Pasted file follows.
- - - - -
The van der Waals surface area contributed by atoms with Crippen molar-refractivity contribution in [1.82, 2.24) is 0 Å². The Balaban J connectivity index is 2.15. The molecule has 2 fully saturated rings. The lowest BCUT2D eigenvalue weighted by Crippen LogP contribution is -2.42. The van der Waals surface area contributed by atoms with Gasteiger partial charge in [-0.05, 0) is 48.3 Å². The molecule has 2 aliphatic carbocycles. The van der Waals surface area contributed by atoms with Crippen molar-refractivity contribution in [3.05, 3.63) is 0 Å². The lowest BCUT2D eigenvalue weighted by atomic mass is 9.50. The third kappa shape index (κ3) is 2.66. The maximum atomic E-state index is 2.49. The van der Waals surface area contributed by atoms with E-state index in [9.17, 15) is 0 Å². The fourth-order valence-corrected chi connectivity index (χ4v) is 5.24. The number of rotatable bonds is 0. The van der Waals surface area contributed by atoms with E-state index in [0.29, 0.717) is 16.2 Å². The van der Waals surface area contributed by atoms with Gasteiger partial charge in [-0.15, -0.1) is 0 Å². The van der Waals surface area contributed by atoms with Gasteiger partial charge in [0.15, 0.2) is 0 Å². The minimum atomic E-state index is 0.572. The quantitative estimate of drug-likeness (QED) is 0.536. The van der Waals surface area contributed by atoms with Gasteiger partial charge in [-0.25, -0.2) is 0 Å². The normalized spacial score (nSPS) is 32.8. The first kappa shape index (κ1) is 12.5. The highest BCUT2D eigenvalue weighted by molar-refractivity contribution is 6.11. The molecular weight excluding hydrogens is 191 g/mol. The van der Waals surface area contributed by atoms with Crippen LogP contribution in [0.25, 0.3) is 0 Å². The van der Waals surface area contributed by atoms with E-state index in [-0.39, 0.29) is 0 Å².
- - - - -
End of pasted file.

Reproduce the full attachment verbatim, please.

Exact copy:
The van der Waals surface area contributed by atoms with Crippen molar-refractivity contribution in [1.82, 2.24) is 0 Å². The Balaban J connectivity index is 2.15. The molecule has 2 fully saturated rings. The lowest BCUT2D eigenvalue weighted by Crippen LogP contribution is -2.42. The van der Waals surface area contributed by atoms with Gasteiger partial charge in [-0.05, 0) is 48.3 Å². The molecule has 2 aliphatic carbocycles. The van der Waals surface area contributed by atoms with Crippen molar-refractivity contribution in [3.05, 3.63) is 0 Å². The lowest BCUT2D eigenvalue weighted by atomic mass is 9.50. The third kappa shape index (κ3) is 2.66. The maximum atomic E-state index is 2.49. The van der Waals surface area contributed by atoms with E-state index in [9.17, 15) is 0 Å². The fourth-order valence-corrected chi connectivity index (χ4v) is 5.24. The number of rotatable bonds is 0. The van der Waals surface area contributed by atoms with E-state index in [0.29, 0.717) is 16.2 Å². The van der Waals surface area contributed by atoms with Gasteiger partial charge in [-0.15, -0.1) is 0 Å². The van der Waals surface area contributed by atoms with Gasteiger partial charge in [0.15, 0.2) is 0 Å². The minimum atomic E-state index is 0.572. The quantitative estimate of drug-likeness (QED) is 0.536. The van der Waals surface area contributed by atoms with Gasteiger partial charge in [-0.25, -0.2) is 0 Å². The normalized spacial score (nSPS) is 32.8. The first kappa shape index (κ1) is 12.5. The highest BCUT2D eigenvalue weighted by molar-refractivity contribution is 6.11. The molecular weight excluding hydrogens is 191 g/mol. The van der Waals surface area contributed by atoms with Crippen LogP contribution in [0.25, 0.3) is 0 Å². The van der Waals surface area contributed by atoms with E-state index in [-0.39, 0.29) is 0 Å².